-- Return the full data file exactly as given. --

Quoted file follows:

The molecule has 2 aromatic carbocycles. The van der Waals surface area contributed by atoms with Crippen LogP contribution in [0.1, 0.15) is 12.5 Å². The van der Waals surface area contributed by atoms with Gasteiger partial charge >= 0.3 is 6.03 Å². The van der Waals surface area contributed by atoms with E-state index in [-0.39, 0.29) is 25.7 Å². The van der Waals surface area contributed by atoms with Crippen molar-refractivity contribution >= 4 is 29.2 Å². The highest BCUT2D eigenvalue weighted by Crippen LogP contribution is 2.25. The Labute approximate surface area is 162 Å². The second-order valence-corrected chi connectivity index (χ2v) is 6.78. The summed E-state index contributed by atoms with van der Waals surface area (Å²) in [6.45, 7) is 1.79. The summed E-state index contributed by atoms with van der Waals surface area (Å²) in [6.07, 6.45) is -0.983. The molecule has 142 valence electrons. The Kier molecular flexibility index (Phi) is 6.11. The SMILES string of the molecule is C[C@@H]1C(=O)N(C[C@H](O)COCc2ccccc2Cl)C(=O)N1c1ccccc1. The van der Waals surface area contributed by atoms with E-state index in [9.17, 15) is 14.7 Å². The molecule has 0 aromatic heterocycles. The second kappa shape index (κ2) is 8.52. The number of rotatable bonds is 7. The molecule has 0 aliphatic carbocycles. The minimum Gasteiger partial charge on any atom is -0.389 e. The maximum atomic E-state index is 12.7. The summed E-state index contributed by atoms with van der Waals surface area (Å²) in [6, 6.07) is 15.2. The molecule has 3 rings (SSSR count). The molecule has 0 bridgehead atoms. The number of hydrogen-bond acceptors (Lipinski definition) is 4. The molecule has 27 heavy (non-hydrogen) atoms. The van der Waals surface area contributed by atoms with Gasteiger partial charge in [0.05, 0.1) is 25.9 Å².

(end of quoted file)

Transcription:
The molecule has 2 aromatic carbocycles. The van der Waals surface area contributed by atoms with Crippen LogP contribution in [0.1, 0.15) is 12.5 Å². The van der Waals surface area contributed by atoms with Gasteiger partial charge >= 0.3 is 6.03 Å². The van der Waals surface area contributed by atoms with E-state index in [-0.39, 0.29) is 25.7 Å². The van der Waals surface area contributed by atoms with Crippen molar-refractivity contribution >= 4 is 29.2 Å². The highest BCUT2D eigenvalue weighted by Crippen LogP contribution is 2.25. The Labute approximate surface area is 162 Å². The second-order valence-corrected chi connectivity index (χ2v) is 6.78. The summed E-state index contributed by atoms with van der Waals surface area (Å²) in [6.45, 7) is 1.79. The summed E-state index contributed by atoms with van der Waals surface area (Å²) in [6.07, 6.45) is -0.983. The molecule has 142 valence electrons. The Kier molecular flexibility index (Phi) is 6.11. The SMILES string of the molecule is C[C@@H]1C(=O)N(C[C@H](O)COCc2ccccc2Cl)C(=O)N1c1ccccc1. The van der Waals surface area contributed by atoms with E-state index in [9.17, 15) is 14.7 Å². The molecule has 0 aromatic heterocycles. The second kappa shape index (κ2) is 8.52. The number of rotatable bonds is 7. The molecule has 0 aliphatic carbocycles. The minimum Gasteiger partial charge on any atom is -0.389 e. The maximum atomic E-state index is 12.7. The summed E-state index contributed by atoms with van der Waals surface area (Å²) in [6, 6.07) is 15.2. The molecule has 3 rings (SSSR count). The molecule has 0 bridgehead atoms. The number of hydrogen-bond acceptors (Lipinski definition) is 4. The molecule has 27 heavy (non-hydrogen) atoms. The van der Waals surface area contributed by atoms with Gasteiger partial charge in [0.05, 0.1) is 25.9 Å².